The amount of my TBR has stayed essentially the same as last month, as I didn’t acquire too many non-review books and took the grand total of four print ones off the shelf (not from the beginning of it).

I completed 16 books in March (one left to review) and am part-way through three more (plus my Reading With Emma Read). I was a bit disappointed as we did have a five-day holiday during the month, however I chatted on the plane rather than reading, we did some long walks while on the trip and two of my print books were quite substantial. I did read two books for #Reading Ireland Month and two for #Reading Wales, which I was really pleased about. And I also got through all eight of my NetGalley books published in March, although DNF’d two (one had an unfortunate description of a character that put me off but the publisher has been brilliant about it, so I’ll leave it there; one was more about a horrible marriage than about being Ghanaian-British so lost its appeal) and actually one April NG book already, and my percentage is 90%!


I’ve had some super review books in this month as well as acquiring books from two trips. Here are the print incomings …

I was gutted to miss the Heath Bookshop’s event with Adam Nathanial Furman and Joshua Mardell with their beautiful book, “Queer Spaces” so made sure I bought a copy of the book from the bookshop before we went away. Matthew went to San Diego for work and explored the San Diego Public Library’s book sale on his free day and bought me the first two “Saddle Club” novels and took a punt on Alice Mattison’s “The Book Borrower” about a long friendship between two women based on a book passing between them early on. In Malaga, I was very excited to find two of the “Alfred Hitchcock and the Three Investigators” books I collect, in Spanish, and snapped them up. British Library Publishing have very kindly sent me the next in their Women Writers series, “The Home” by Penelope Mortimer”, Little, Brown have sent me Jenni Nuttall’s book about women’s words, “Mother Tongue” (embargoed until late May) and Oxford University Press have sent a lovely copy of “Shakespeare’s First Folio” by Emma Smith, the last two for review for Shiny New Books.

I won four NetGalley books this month:

Tembe Denton-Hurst’s “Homebodies” (July 2023) is a novel about a woman who exposes the racism in her industry, gets fired and then goes viral; “Black Girl, No Magic” by Kimblerly McIntosh (June) is essays about being a Black woman today; Breanne McIvor’s “The God of Good Looks” (June) is liked by authors I like and shows us a young woman’s coming-of-age in Trinidad; and Emily Kerr’s “Her Fixer Upper” (May) is a light novel about doing up a house.

In addition to these e-books, I was sent one book to review on PDF and bought three in the Amazon spring sale (quite restrained, I felt):

“Broken” by Katie Treggiden was sent to me to review in Shiny by Ludion books; it’s about mending and repairing items to keep them going. Amusingly, I bought Repair Shop Jay Blades’ “Making It” in the Amazon sale and he wrote a Foreward to “Broken”. I also bought Elizabeth Nyamayaro’s memoir “I Am A Girl from Africa”, which was on my wishlist, and Olly Richards’ “Short Stories in Spanish” to help with my language learning.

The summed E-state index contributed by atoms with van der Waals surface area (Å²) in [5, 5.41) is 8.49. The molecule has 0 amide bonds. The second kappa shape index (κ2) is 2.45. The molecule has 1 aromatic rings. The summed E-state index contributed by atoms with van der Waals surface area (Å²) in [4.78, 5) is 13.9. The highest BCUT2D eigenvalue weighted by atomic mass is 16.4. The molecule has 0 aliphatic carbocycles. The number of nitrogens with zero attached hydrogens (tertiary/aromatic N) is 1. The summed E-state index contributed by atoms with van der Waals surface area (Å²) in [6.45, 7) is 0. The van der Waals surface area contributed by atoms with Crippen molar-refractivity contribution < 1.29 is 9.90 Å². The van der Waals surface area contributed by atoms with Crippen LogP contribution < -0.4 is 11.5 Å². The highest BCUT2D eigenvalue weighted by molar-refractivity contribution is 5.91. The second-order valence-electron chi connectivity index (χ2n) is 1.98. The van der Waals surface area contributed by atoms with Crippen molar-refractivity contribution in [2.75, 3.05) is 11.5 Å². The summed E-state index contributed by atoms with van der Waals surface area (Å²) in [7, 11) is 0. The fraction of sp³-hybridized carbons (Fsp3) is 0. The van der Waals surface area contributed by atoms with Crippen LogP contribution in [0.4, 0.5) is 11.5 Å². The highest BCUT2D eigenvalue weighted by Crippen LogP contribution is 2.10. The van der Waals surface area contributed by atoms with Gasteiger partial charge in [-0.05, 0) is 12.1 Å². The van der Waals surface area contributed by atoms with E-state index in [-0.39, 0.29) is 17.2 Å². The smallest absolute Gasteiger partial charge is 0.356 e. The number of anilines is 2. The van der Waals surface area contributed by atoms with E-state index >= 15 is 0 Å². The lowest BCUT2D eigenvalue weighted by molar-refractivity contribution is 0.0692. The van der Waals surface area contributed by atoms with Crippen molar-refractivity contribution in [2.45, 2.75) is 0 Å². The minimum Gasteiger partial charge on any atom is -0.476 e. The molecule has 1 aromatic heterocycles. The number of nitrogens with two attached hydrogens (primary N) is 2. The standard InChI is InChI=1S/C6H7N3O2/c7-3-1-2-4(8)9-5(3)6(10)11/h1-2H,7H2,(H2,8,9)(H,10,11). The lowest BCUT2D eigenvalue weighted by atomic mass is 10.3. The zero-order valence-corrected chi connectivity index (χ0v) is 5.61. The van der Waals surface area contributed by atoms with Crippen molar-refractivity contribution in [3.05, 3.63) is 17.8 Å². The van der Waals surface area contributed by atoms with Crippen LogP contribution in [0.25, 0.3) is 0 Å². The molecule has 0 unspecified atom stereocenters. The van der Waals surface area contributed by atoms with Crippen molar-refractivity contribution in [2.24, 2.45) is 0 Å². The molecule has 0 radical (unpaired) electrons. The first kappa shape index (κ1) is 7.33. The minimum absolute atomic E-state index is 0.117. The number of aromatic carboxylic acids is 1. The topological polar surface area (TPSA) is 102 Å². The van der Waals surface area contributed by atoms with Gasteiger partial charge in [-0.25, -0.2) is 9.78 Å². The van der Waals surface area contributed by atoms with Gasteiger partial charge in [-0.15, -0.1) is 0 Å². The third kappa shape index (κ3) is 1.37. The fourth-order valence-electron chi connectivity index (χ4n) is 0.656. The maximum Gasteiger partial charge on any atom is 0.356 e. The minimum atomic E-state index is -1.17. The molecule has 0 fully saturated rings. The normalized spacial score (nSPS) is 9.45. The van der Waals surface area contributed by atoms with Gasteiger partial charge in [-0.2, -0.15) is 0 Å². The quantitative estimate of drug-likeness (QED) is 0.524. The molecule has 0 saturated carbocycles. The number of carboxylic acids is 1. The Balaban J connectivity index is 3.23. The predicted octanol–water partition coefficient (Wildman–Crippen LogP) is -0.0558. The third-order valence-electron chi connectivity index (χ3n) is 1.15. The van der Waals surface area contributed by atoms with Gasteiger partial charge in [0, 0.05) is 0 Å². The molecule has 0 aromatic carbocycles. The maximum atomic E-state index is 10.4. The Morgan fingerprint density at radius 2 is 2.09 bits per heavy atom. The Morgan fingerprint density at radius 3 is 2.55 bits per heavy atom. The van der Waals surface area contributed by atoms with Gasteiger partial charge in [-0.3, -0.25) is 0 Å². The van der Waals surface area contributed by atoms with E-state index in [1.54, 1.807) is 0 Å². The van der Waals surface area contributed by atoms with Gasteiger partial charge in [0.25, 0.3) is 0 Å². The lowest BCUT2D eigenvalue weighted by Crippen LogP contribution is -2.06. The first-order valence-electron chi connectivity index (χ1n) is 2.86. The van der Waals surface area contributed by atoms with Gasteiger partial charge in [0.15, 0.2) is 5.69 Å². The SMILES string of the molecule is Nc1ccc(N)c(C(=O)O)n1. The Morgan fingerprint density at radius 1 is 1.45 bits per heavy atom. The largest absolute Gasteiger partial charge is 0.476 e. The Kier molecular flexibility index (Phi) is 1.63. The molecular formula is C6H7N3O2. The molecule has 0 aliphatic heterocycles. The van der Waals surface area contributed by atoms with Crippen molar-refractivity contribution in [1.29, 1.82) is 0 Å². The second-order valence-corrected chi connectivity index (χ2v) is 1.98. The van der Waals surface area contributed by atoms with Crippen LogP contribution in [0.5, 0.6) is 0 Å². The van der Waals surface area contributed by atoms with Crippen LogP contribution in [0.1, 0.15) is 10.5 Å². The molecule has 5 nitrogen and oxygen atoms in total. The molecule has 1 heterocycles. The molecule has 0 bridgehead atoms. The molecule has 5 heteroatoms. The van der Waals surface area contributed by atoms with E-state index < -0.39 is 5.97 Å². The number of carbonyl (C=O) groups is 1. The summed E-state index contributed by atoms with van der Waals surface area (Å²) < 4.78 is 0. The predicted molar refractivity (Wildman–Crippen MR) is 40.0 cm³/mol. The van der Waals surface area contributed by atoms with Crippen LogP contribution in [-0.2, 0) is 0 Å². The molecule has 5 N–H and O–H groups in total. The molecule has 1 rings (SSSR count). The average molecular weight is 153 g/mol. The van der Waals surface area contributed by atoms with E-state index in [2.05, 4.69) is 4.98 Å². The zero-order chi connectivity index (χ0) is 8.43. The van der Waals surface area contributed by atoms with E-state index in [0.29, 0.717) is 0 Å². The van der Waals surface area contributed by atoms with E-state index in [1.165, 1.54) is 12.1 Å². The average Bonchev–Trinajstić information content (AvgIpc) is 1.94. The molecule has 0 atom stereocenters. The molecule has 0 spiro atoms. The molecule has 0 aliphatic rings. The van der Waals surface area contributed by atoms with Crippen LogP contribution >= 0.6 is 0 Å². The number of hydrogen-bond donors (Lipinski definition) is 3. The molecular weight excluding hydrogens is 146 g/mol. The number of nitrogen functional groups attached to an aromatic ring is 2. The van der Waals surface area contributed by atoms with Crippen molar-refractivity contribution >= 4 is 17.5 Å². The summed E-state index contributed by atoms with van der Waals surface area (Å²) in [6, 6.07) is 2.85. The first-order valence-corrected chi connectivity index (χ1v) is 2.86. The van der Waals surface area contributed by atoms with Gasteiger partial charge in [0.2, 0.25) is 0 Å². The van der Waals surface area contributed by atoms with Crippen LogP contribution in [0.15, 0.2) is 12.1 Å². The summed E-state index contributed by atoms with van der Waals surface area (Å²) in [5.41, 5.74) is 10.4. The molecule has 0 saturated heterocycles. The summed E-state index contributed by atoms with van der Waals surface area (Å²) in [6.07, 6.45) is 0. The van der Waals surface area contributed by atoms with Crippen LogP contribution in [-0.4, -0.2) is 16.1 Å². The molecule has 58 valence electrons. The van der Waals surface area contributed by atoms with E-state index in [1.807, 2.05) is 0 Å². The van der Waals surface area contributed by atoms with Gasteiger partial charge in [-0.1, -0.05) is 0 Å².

So that was 16 read and 17 coming in in March (oops).

Currently reading

As well as Adam Nicolson’s “The Sea is Not Made of Water: Life Between the Tides” with Emma (which I’ve described as Hard Philosophy masquerading as mollusc talk” to her but is decently readable and very interesting), I’m still leafing through “Birmingham: the Brutiful Years” and my two most pressing review books, “Shakespeare’s First Folio” and “The Home”.

Coming up

It’s Simon Stuckinabook and Karen Kaggsysbookishramblings’ 1940 Club in the week of 10-16 April and, while I claim to do all challenges soley from the happenstance of what is on my TBR when the challenge is announced, I will admit that I added books published in 1940 specifically to my wish lists I gave to Ali and Emma at Christmas/birthday time. The result …

It’s a little bittersweet to be planning to read these after the tragic death of publisher, Rupert Heath: the books will still be available to buy as long as they remain in copyright and I’ve decided I will still run my Dean Street December challenge; but it will be sad not to have Rupert see and tweet about my reviews (his sister Victoria is doing superb work taking up the reins, though). I have Susan Scarlett’s (Noel Streatfeild) “Ten Way Street”, Margery Sharp’s “The Stone of Chastity” and D.E. Stevenson’s “The English Air” – three favourite DSP authors and the last two Heaven-Ali is also reading for the Week!

My NetGalley TBR for April has six books on it, all novels, half of them with diverse topics, and I’ve read the Christie Barlow already (reviewing later in the month if I can as it comes out at the end of the month). “Pineapple Street” asks if money can buy happiness, “Love on the Menu” is a romance set around a takeaway, “Small Joys” has a friendship between a gay Black man and a straight White man, also promising ornithology, “Arthur and Terry are Coming Out” has a grandfather and grandson blossoming into their sexuality and Emily Henry’s “Happy Place” is a romance that starts with a couple breaking up but still going to their holiday cottage … “Pineapple Street” is quite long but the others should be fairly quick reads.

With the ones I’m currently reading (not including my readalong with Emma as we won’t finish it this month), that’s three books to finish and nine to read, which seems doable. I would like to read some more from my TBR (obviously the Dean Street Press books count there), and make some progress on reading hardbacks I bought recently before they come out in paperback …

How was your March reading? What are you reading this month? Have you read or picked up any of my selection?